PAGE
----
Back in June, I wrote about the connection between sleep, immunity and stress. There are clear connections between stress, the quality and quantity of our sleep, and the ability of our immune system to respond in just the right way when we need it to, and not more than that.
There are many other common symptoms of stress that I want to talk about today.
How do we recognize stress? What are the symptoms?
Often our emotions feel negative or extreme. Feeling irritable, worried, or tired but wired (nervous or on edge) are common ways we know we are stressed out. Behavior suffers. We forgo salads for sweets more often. In fact, having a reduced ability to regulate consumption of food (or stimulants or sedatives like coffee or alcohol) are common symptoms of stress.
According to Pew research, the percentage of people who experience common symptoms include:
- Irritability and anger: 45 percent
- Fatigue or low energy: 41 percent
- Anxiety, nervousness or worry: 36 percent
- Feeling sad or depressed: 34 percent
- Indigestion, acid reflux or upset stomach: 26 percent
- Appetite changes: 21 percent
Problems regulating intake of food or caffeine
Whether or not we have obvious changes in appetite, feelings of anxiety, sadness or fatigue will often trigger behavioral changes such as “stress eating”. I recently ran a food journaling challenge and heard reports of mindless eating of comforting foods. Unfortunately, the comfort lasted only a short time, but snacking can have long lasting effects on our weight and blood sugar balance. Eating when in a stressed state can also cause indigestion.
Problems regulating alcohol intake
I have noticed a lot of people recently making a point to quit alcohol. Increased booze consumption is a reflexive response to stress and many people have noticed it going too far and becoming habitual because of chronic stress. Drinking can unfortunately deplete the very B vitamins we need to handle stress and feel energized. Good for them for getting a handle on their drinking before it made things worse.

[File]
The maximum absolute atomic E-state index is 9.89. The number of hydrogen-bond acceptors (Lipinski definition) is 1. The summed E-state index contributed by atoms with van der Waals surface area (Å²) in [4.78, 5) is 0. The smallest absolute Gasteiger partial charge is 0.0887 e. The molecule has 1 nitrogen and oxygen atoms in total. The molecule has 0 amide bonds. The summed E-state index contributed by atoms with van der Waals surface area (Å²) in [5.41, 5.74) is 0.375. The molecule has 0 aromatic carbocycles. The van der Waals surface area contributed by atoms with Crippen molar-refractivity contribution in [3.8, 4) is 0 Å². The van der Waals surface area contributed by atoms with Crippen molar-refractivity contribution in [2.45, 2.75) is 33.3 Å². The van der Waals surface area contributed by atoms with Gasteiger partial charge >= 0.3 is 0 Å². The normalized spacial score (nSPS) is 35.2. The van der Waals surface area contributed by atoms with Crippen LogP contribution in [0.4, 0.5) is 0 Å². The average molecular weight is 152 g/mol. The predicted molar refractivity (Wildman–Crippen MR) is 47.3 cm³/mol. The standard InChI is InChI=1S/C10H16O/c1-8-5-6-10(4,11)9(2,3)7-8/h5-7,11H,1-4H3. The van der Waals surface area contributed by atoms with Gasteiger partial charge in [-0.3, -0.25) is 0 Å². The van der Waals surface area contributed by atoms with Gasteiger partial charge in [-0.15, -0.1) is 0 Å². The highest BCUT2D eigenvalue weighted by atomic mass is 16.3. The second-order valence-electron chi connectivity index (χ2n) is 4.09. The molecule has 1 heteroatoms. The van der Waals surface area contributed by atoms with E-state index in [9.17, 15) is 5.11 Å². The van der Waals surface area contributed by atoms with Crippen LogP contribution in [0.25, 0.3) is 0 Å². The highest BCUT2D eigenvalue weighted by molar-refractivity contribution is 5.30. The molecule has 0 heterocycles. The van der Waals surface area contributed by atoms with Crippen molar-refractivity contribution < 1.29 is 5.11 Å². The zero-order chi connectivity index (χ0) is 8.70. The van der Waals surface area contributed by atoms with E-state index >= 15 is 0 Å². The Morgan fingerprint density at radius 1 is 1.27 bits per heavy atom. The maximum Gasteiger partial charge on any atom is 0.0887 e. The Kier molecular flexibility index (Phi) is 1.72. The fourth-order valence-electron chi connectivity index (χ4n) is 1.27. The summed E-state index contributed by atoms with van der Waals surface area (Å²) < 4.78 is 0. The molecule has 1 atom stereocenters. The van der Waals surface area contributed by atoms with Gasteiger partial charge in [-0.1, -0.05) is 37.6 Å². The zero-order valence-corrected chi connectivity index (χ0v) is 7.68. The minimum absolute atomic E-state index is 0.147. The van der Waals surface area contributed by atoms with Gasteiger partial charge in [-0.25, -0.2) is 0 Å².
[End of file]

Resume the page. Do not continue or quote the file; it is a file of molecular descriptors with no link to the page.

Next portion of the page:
Things we can consume that actually make us feel better
The good news is, though our consumption patterns can be affected by or can even create stress, what we consume can also have an opposite, calming effect. Simply choosing to eat nourishing plant foods, to breathe, or to take a supplement can help our emotional wellness a great deal. Today I will focus on one great herb and several nutrients that can be trusted in stressful times.
The use of a special root extract called KSM-66 Ashwagandha® can lower stress hormones and relieve feelings of stress, as shown by numerous large-scale studies in various human populations. The use of nutrient formulas to minimize stress, even the stress associated with natural disasters, is now supported by several human studies. Let’s take a closer look.
Ashwagandha, the root that helps us adapt to stress
A clinical study in stressed and slightly overweight people showed that an ashwagandha root extract called KSM-66 reduced emotional eating behavior without the help of other interventions. The randomized, double-blind, placebo-controlled study found that KSM-66 reduced food cravings and “uncontrolled eating” in moderately overweight adults suffering from chronic stress. The participants consumed 300 mg of KSM-66 ashwagandha daily. They improved their eating behaviour and lowered their body weight and BMI in 8 weeks.